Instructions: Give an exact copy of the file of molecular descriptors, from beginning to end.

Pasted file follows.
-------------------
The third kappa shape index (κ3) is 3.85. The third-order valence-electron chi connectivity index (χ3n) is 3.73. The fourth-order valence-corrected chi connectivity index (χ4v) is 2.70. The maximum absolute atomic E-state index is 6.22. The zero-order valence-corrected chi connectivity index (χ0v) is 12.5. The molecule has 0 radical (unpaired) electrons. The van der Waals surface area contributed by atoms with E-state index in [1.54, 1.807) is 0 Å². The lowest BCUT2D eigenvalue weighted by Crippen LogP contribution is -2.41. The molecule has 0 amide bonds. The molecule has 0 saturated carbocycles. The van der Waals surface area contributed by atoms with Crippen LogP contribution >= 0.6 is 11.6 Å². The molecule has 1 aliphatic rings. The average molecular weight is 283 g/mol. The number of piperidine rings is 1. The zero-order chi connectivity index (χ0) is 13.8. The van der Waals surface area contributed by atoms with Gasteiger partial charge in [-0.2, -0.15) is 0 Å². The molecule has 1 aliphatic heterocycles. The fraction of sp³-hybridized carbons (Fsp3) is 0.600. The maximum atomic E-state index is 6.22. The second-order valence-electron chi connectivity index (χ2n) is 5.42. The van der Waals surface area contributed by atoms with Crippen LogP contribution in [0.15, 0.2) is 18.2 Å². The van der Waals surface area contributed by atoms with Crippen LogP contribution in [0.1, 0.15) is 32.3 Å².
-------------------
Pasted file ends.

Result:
The third kappa shape index (κ3) is 3.85. The third-order valence-electron chi connectivity index (χ3n) is 3.73. The fourth-order valence-corrected chi connectivity index (χ4v) is 2.70. The maximum absolute atomic E-state index is 6.22. The zero-order valence-corrected chi connectivity index (χ0v) is 12.5. The molecule has 0 radical (unpaired) electrons. The van der Waals surface area contributed by atoms with E-state index in [1.54, 1.807) is 0 Å². The lowest BCUT2D eigenvalue weighted by Crippen LogP contribution is -2.41. The molecule has 0 amide bonds. The molecule has 0 saturated carbocycles. The van der Waals surface area contributed by atoms with Crippen LogP contribution >= 0.6 is 11.6 Å². The molecule has 1 aliphatic rings. The average molecular weight is 283 g/mol. The number of piperidine rings is 1. The zero-order chi connectivity index (χ0) is 13.8. The van der Waals surface area contributed by atoms with Gasteiger partial charge in [-0.2, -0.15) is 0 Å². The molecule has 1 aliphatic heterocycles. The fraction of sp³-hybridized carbons (Fsp3) is 0.600. The maximum atomic E-state index is 6.22. The second-order valence-electron chi connectivity index (χ2n) is 5.42. The van der Waals surface area contributed by atoms with Crippen LogP contribution in [0.15, 0.2) is 18.2 Å². The van der Waals surface area contributed by atoms with Crippen LogP contribution in [0.1, 0.15) is 32.3 Å².